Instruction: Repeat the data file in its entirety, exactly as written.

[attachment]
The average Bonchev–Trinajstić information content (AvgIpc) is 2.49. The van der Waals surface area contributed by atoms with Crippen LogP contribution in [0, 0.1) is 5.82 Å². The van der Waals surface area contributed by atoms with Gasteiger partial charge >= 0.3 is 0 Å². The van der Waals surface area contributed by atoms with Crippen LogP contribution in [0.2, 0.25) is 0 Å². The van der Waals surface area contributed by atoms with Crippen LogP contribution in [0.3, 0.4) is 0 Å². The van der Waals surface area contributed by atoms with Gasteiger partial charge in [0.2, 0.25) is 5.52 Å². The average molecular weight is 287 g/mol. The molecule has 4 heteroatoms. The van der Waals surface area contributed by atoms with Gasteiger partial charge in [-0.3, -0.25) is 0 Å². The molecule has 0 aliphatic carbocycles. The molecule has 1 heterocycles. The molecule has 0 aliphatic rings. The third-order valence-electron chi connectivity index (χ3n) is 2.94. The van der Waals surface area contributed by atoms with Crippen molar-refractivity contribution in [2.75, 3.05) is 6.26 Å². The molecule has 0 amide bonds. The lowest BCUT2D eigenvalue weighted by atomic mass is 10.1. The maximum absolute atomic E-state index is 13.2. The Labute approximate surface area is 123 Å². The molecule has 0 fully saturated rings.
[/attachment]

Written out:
The average Bonchev–Trinajstić information content (AvgIpc) is 2.49. The van der Waals surface area contributed by atoms with Crippen LogP contribution in [0, 0.1) is 5.82 Å². The van der Waals surface area contributed by atoms with Gasteiger partial charge >= 0.3 is 0 Å². The van der Waals surface area contributed by atoms with Crippen LogP contribution in [0.2, 0.25) is 0 Å². The van der Waals surface area contributed by atoms with Crippen LogP contribution in [0.3, 0.4) is 0 Å². The van der Waals surface area contributed by atoms with Gasteiger partial charge in [0.2, 0.25) is 5.52 Å². The average molecular weight is 287 g/mol. The molecule has 4 heteroatoms. The van der Waals surface area contributed by atoms with Gasteiger partial charge in [-0.3, -0.25) is 0 Å². The molecule has 0 aliphatic carbocycles. The molecule has 1 heterocycles. The molecule has 0 aliphatic rings. The third-order valence-electron chi connectivity index (χ3n) is 2.94. The van der Waals surface area contributed by atoms with Crippen molar-refractivity contribution in [2.75, 3.05) is 6.26 Å². The molecule has 0 amide bonds. The lowest BCUT2D eigenvalue weighted by atomic mass is 10.1. The maximum absolute atomic E-state index is 13.2. The Labute approximate surface area is 123 Å². The molecule has 0 fully saturated rings.